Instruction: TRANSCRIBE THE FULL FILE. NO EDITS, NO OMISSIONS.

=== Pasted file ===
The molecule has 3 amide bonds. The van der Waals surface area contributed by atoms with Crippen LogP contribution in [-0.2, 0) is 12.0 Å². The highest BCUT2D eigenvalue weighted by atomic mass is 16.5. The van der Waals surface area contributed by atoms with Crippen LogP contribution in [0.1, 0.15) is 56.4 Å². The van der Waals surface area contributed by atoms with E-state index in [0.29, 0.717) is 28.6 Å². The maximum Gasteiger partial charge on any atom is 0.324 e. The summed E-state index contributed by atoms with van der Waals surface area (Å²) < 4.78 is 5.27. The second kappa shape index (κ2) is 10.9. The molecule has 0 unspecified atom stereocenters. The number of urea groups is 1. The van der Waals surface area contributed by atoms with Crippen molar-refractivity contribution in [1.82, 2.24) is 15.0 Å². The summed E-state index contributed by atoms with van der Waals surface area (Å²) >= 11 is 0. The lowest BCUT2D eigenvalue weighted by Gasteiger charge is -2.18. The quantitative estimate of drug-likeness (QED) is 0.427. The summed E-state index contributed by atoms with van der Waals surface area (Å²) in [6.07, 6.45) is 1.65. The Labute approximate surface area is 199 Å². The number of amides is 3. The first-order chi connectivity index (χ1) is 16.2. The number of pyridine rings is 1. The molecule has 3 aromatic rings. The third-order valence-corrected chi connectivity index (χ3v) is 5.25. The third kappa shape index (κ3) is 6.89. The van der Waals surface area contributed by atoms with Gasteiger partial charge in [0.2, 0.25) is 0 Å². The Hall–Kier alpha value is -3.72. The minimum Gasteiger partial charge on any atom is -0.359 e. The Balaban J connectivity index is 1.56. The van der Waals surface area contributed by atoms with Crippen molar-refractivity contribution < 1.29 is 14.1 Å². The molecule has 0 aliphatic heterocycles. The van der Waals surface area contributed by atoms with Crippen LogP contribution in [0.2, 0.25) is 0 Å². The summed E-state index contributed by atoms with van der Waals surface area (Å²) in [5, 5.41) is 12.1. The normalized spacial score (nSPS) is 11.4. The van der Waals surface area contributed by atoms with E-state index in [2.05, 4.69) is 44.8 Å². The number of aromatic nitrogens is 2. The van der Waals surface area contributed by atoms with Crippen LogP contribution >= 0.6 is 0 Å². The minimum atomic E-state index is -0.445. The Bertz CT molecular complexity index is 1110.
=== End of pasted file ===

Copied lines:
The molecule has 3 amide bonds. The van der Waals surface area contributed by atoms with Crippen LogP contribution in [-0.2, 0) is 12.0 Å². The highest BCUT2D eigenvalue weighted by atomic mass is 16.5. The van der Waals surface area contributed by atoms with Crippen LogP contribution in [0.1, 0.15) is 56.4 Å². The van der Waals surface area contributed by atoms with E-state index in [0.29, 0.717) is 28.6 Å². The maximum Gasteiger partial charge on any atom is 0.324 e. The summed E-state index contributed by atoms with van der Waals surface area (Å²) < 4.78 is 5.27. The second kappa shape index (κ2) is 10.9. The molecule has 0 unspecified atom stereocenters. The number of urea groups is 1. The van der Waals surface area contributed by atoms with Crippen molar-refractivity contribution in [1.82, 2.24) is 15.0 Å². The summed E-state index contributed by atoms with van der Waals surface area (Å²) >= 11 is 0. The lowest BCUT2D eigenvalue weighted by Gasteiger charge is -2.18. The quantitative estimate of drug-likeness (QED) is 0.427. The summed E-state index contributed by atoms with van der Waals surface area (Å²) in [6.07, 6.45) is 1.65. The Labute approximate surface area is 199 Å². The number of amides is 3. The first-order chi connectivity index (χ1) is 16.2. The number of pyridine rings is 1. The molecule has 3 aromatic rings. The third-order valence-corrected chi connectivity index (χ3v) is 5.25. The third kappa shape index (κ3) is 6.89. The van der Waals surface area contributed by atoms with Gasteiger partial charge in [0.2, 0.25) is 0 Å². The Hall–Kier alpha value is -3.72. The minimum Gasteiger partial charge on any atom is -0.359 e. The Balaban J connectivity index is 1.56. The van der Waals surface area contributed by atoms with Crippen molar-refractivity contribution < 1.29 is 14.1 Å². The molecule has 0 aliphatic heterocycles. The van der Waals surface area contributed by atoms with Crippen LogP contribution in [0.2, 0.25) is 0 Å². The summed E-state index contributed by atoms with van der Waals surface area (Å²) in [5, 5.41) is 12.1. The normalized spacial score (nSPS) is 11.4. The van der Waals surface area contributed by atoms with E-state index in [2.05, 4.69) is 44.8 Å². The number of aromatic nitrogens is 2. The van der Waals surface area contributed by atoms with Crippen LogP contribution >= 0.6 is 0 Å². The minimum atomic E-state index is -0.445. The Bertz CT molecular complexity index is 1110.